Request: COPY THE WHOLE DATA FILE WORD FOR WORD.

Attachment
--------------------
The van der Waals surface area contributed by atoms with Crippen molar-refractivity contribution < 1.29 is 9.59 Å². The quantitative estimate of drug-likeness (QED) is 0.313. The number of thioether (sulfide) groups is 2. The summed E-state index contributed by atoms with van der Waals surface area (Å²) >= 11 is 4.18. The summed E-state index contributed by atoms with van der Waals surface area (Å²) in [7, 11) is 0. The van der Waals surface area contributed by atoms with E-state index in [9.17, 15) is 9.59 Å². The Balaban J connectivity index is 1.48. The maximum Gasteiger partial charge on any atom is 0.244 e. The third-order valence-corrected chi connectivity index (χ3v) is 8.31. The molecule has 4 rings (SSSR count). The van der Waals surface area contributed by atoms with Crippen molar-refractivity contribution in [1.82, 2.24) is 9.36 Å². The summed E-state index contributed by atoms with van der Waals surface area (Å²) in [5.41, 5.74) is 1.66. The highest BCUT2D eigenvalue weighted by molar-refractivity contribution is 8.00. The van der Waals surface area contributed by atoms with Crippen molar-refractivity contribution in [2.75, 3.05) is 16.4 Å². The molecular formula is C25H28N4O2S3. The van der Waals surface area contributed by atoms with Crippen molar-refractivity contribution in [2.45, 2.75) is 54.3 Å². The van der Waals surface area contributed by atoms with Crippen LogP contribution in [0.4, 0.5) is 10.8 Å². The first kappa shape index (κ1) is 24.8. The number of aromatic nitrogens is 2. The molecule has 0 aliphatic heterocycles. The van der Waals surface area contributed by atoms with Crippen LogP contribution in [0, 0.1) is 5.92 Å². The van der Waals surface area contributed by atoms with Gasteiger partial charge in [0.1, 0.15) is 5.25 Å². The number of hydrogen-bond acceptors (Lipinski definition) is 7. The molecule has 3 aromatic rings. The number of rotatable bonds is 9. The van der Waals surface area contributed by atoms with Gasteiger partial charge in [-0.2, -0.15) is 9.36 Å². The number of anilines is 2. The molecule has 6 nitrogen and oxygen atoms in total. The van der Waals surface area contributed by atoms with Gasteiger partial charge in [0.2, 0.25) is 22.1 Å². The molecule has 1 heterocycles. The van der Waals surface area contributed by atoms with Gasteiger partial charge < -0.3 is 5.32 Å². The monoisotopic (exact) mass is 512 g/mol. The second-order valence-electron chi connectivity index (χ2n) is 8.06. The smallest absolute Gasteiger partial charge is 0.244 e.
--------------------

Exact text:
The van der Waals surface area contributed by atoms with Crippen molar-refractivity contribution < 1.29 is 9.59 Å². The quantitative estimate of drug-likeness (QED) is 0.313. The number of thioether (sulfide) groups is 2. The summed E-state index contributed by atoms with van der Waals surface area (Å²) >= 11 is 4.18. The summed E-state index contributed by atoms with van der Waals surface area (Å²) in [7, 11) is 0. The van der Waals surface area contributed by atoms with E-state index in [9.17, 15) is 9.59 Å². The Balaban J connectivity index is 1.48. The maximum Gasteiger partial charge on any atom is 0.244 e. The third-order valence-corrected chi connectivity index (χ3v) is 8.31. The molecule has 4 rings (SSSR count). The van der Waals surface area contributed by atoms with Crippen molar-refractivity contribution in [1.82, 2.24) is 9.36 Å². The summed E-state index contributed by atoms with van der Waals surface area (Å²) in [5.41, 5.74) is 1.66. The highest BCUT2D eigenvalue weighted by molar-refractivity contribution is 8.00. The van der Waals surface area contributed by atoms with Crippen molar-refractivity contribution in [2.75, 3.05) is 16.4 Å². The molecular formula is C25H28N4O2S3. The van der Waals surface area contributed by atoms with Crippen molar-refractivity contribution in [2.45, 2.75) is 54.3 Å². The van der Waals surface area contributed by atoms with Crippen LogP contribution in [0.4, 0.5) is 10.8 Å². The first kappa shape index (κ1) is 24.8. The number of aromatic nitrogens is 2. The molecule has 0 aliphatic heterocycles. The van der Waals surface area contributed by atoms with Crippen LogP contribution in [0, 0.1) is 5.92 Å². The van der Waals surface area contributed by atoms with Gasteiger partial charge in [0.1, 0.15) is 5.25 Å². The number of hydrogen-bond acceptors (Lipinski definition) is 7. The molecule has 3 aromatic rings. The number of rotatable bonds is 9. The van der Waals surface area contributed by atoms with Gasteiger partial charge in [-0.2, -0.15) is 9.36 Å². The number of anilines is 2. The molecule has 6 nitrogen and oxygen atoms in total. The van der Waals surface area contributed by atoms with Gasteiger partial charge in [0.2, 0.25) is 22.1 Å². The molecule has 1 heterocycles. The van der Waals surface area contributed by atoms with Gasteiger partial charge < -0.3 is 5.32 Å². The monoisotopic (exact) mass is 512 g/mol. The second-order valence-electron chi connectivity index (χ2n) is 8.06. The smallest absolute Gasteiger partial charge is 0.244 e.